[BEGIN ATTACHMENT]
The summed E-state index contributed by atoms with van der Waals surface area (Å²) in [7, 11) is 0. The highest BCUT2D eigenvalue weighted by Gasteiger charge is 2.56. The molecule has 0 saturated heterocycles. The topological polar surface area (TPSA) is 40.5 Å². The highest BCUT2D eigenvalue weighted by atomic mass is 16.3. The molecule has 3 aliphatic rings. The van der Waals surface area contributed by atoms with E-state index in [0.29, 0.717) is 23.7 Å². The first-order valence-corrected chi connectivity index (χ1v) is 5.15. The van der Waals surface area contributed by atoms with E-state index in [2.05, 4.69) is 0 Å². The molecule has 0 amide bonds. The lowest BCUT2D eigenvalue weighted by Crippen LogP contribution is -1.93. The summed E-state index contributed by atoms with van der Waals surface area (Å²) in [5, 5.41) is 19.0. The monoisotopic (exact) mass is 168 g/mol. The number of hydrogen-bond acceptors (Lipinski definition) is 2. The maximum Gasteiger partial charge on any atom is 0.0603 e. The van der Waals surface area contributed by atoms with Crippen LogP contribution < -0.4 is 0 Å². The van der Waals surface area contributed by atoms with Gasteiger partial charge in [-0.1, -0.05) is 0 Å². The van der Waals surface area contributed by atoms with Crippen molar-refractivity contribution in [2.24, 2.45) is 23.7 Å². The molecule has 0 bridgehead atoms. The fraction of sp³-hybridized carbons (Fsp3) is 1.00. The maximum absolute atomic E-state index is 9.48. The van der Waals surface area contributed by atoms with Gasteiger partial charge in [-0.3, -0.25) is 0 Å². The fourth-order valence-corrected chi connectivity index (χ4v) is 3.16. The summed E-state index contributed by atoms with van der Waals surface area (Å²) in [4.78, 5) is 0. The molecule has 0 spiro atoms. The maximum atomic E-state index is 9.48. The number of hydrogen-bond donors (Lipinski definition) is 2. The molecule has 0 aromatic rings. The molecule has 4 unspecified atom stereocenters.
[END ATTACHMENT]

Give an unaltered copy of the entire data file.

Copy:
The summed E-state index contributed by atoms with van der Waals surface area (Å²) in [7, 11) is 0. The highest BCUT2D eigenvalue weighted by Gasteiger charge is 2.56. The molecule has 0 saturated heterocycles. The topological polar surface area (TPSA) is 40.5 Å². The highest BCUT2D eigenvalue weighted by atomic mass is 16.3. The molecule has 3 aliphatic rings. The van der Waals surface area contributed by atoms with E-state index in [0.29, 0.717) is 23.7 Å². The first-order valence-corrected chi connectivity index (χ1v) is 5.15. The van der Waals surface area contributed by atoms with E-state index in [2.05, 4.69) is 0 Å². The molecule has 0 amide bonds. The lowest BCUT2D eigenvalue weighted by Crippen LogP contribution is -1.93. The summed E-state index contributed by atoms with van der Waals surface area (Å²) in [5, 5.41) is 19.0. The monoisotopic (exact) mass is 168 g/mol. The number of hydrogen-bond acceptors (Lipinski definition) is 2. The maximum Gasteiger partial charge on any atom is 0.0603 e. The van der Waals surface area contributed by atoms with Crippen LogP contribution < -0.4 is 0 Å². The van der Waals surface area contributed by atoms with Gasteiger partial charge in [-0.1, -0.05) is 0 Å². The van der Waals surface area contributed by atoms with Crippen molar-refractivity contribution in [2.24, 2.45) is 23.7 Å². The molecule has 0 bridgehead atoms. The fraction of sp³-hybridized carbons (Fsp3) is 1.00. The maximum absolute atomic E-state index is 9.48. The van der Waals surface area contributed by atoms with Gasteiger partial charge in [-0.3, -0.25) is 0 Å². The fourth-order valence-corrected chi connectivity index (χ4v) is 3.16. The summed E-state index contributed by atoms with van der Waals surface area (Å²) in [4.78, 5) is 0. The molecule has 0 spiro atoms. The maximum atomic E-state index is 9.48. The number of hydrogen-bond donors (Lipinski definition) is 2. The molecule has 0 aromatic rings. The molecule has 4 unspecified atom stereocenters.